I think I have taken lots and lots of photos of abras so I wanted something different. Like, take close up shots of people, for example.There are so many interesting characters in Dubai – from that abra driver who manipulates his motor boat day in and day out, to that Pakistani guy peeking through an old wooden boat that carries cargo between UAE and Iran, to that local girl sitting all by herself, nothing but her eyes seen under that burqa at the courtyard of the old spice market to the very aggressive (and at times annoying) spice and what nots vendors in Deira souk.

However, many do not like their photos taken, so we’re restricted to take photos of scenes and things (but one must be careful not to take photos of locals in the background, especially ladies, without their permissison!).

spice souq

I learned a lot during the two hour photo walk session. One is that I need more practice, especially with using the new lenses. Which appropriate lens to use, under which available (light) circumstances, etc.

And I learned that there are things which shouldn’t be taken with a 10-20mm wide angle lens: buildings up close. The image distortion is dizzying. I know this lens is great for wide landscape to “get the bigger picture” so it’s certainly not for buildings and cramped spaces.

It would work for these.

abras at the creek

abras at the creek

But not for these!

wide lens distortion

Oh God, no.

wide lens distortion

Vertigo, anyone?

wide angle distortion

I am still playing around with the depth of field of the 35mm prime lens and happy with the result but could be wonderful to take a face of a person against a nice backdrop!

depth of field

I also learned that it’s not easy to keep on changing lenses…moments could escape you easily. But I would still insist you get a prime lens.

A big bonus of using prime lenses is that they’re usually ‘faster’. This means they have a larger maximum aperture, which enables quicker shutter speeds. ‘Faster’ lenses aren’t just good for avoiding camera-shake and freezing the action in dull lighting conditions, another big advantage is that you can get a much tighter depth of field, enabling you to isolate the main point of interest in a shot by blurring the background.

Additional read: What is a prime lens and why use one?

I didn’t take too many pictures during the photo walk as much as I expected I would. I am not sure why, maybe because I am too familiar with the place that I got used to it and suddenly, they weren’t that “picture-worthy” enough for me or I was just discouraged with some of the photos taken with my wide angle lens – it’s not a bad lens, it was just not apt for crowded places like the Deira souk, I suppose. I also felt I can’t capture some scenes perfectly using the more restrictive 35mm prime…which brings me to realize I might need a more flexible lens like the Nikon 24-70mm  (someone stop me from this lens obsession!! This is an expensive hobby!!).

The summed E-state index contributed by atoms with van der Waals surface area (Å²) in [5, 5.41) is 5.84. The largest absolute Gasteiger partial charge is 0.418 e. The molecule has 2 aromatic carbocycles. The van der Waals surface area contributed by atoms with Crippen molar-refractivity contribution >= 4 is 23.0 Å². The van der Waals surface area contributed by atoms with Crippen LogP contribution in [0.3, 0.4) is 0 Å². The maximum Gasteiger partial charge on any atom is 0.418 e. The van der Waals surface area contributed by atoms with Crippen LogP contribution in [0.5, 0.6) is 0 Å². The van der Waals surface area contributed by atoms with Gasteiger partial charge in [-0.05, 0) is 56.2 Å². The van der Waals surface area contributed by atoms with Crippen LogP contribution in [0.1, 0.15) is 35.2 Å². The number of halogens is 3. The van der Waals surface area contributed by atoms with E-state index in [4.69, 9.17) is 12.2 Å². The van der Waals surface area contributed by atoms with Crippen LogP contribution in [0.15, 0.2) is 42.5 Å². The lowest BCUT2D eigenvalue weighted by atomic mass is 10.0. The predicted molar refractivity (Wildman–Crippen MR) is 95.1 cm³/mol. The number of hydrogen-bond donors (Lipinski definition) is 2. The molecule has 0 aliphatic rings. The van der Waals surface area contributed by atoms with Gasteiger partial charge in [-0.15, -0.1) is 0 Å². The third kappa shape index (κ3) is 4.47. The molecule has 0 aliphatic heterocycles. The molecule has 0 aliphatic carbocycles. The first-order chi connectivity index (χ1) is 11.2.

The 24-70mm is a versatile lens can be used for many different kinds of photography needs – from wide-angle landscapes and panoramas, to portraits and events. Why didn’t I buy it? IT IS EXPENSIVE!!

Back to the photo walk…

rule of thirds

Helen also talked about composition. Composition is the pleasant arrangement of elements within a frame which give the most powerful ability to attract the eye, and to keep it exploring within the frame for as long as possible. That’s why I didn’t take too many photos because I felt, simply feeling that there is a picture to be made, and just snapping away from wherever I’m standing, is the best way to take bad pictures. I didn’t want to ask myself later “What was I thinking?”

Again, maybe too much familiarity of the place might have put me off into going into a clicking frenzy.  Maybe when I choose to join another photo walk, it would be a place new to me so I can see it with fresh eyes and hopefully find more interesting things to shoot.

I walked with Helen towards the Metro station when the session ended and we stopped to see the sun just setting in the horizon. I was too lazy to take out my SLR and used my iPhone and put “composition” into action. I like how this turned out and glad we stopped by to take this shot. And this is one of the important things she pointed out during the photo walk: to stop and look for beauty wherever you are and then capture it.


*photo taken with an iPhone 5, filter added via Instagram app*

It was quite a tiring day, but fun nevertheless. Helen is very warm and welcoming and open to all questions about photography. You can connect with her through Twitter and Instagram or follow the Shippey Photography Facebook page for updates about future photo walks.

All photos taken using Nikon D5300 unless otherwise stated.

Revisiting old Dubai

It’s been a while since I featured the old part of Dubai – the part stripped off the famous Dubai glitz and glamor but is glorious in its own way. I love this part of the city, maybe more than I love the other side but alas after six years, I found myself rather staying put instead of going with friends or family wanting to visit old Dubai.